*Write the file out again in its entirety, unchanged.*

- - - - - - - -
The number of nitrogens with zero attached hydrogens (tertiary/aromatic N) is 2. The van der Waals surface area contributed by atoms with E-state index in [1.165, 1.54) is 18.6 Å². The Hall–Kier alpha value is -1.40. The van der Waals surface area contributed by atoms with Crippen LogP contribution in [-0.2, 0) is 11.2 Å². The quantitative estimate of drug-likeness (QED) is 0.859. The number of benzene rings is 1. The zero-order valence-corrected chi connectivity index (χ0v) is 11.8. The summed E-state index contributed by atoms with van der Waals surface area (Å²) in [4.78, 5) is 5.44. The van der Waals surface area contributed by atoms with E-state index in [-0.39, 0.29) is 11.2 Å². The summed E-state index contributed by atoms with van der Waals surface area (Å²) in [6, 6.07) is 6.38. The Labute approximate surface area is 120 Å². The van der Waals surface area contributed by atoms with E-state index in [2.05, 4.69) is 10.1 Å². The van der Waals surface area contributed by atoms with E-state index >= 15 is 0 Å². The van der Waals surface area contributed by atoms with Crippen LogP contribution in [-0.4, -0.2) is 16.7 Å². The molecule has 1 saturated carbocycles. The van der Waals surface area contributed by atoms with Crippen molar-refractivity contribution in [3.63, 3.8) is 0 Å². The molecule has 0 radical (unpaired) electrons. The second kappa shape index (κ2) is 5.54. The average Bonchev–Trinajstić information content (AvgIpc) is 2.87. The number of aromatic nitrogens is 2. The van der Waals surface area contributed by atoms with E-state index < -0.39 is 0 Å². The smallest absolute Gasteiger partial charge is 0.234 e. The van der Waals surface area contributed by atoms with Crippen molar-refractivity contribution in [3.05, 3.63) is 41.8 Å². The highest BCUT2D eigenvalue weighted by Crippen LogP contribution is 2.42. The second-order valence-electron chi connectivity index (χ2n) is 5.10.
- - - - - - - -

The number of nitrogens with zero attached hydrogens (tertiary/aromatic N) is 2. The van der Waals surface area contributed by atoms with E-state index in [1.165, 1.54) is 18.6 Å². The Hall–Kier alpha value is -1.40. The van der Waals surface area contributed by atoms with Crippen LogP contribution in [-0.2, 0) is 11.2 Å². The quantitative estimate of drug-likeness (QED) is 0.859. The number of benzene rings is 1. The zero-order valence-corrected chi connectivity index (χ0v) is 11.8. The summed E-state index contributed by atoms with van der Waals surface area (Å²) in [4.78, 5) is 5.44. The van der Waals surface area contributed by atoms with E-state index in [-0.39, 0.29) is 11.2 Å². The summed E-state index contributed by atoms with van der Waals surface area (Å²) in [6, 6.07) is 6.38. The Labute approximate surface area is 120 Å². The van der Waals surface area contributed by atoms with E-state index in [2.05, 4.69) is 10.1 Å². The van der Waals surface area contributed by atoms with E-state index >= 15 is 0 Å². The van der Waals surface area contributed by atoms with Crippen LogP contribution in [-0.4, -0.2) is 16.7 Å². The molecule has 1 saturated carbocycles. The van der Waals surface area contributed by atoms with Crippen molar-refractivity contribution in [3.63, 3.8) is 0 Å². The molecule has 0 radical (unpaired) electrons. The second kappa shape index (κ2) is 5.54. The average Bonchev–Trinajstić information content (AvgIpc) is 2.87. The number of aromatic nitrogens is 2. The van der Waals surface area contributed by atoms with E-state index < -0.39 is 0 Å². The smallest absolute Gasteiger partial charge is 0.234 e. The van der Waals surface area contributed by atoms with Crippen molar-refractivity contribution in [3.05, 3.63) is 41.8 Å². The highest BCUT2D eigenvalue weighted by Crippen LogP contribution is 2.42. The second-order valence-electron chi connectivity index (χ2n) is 5.10.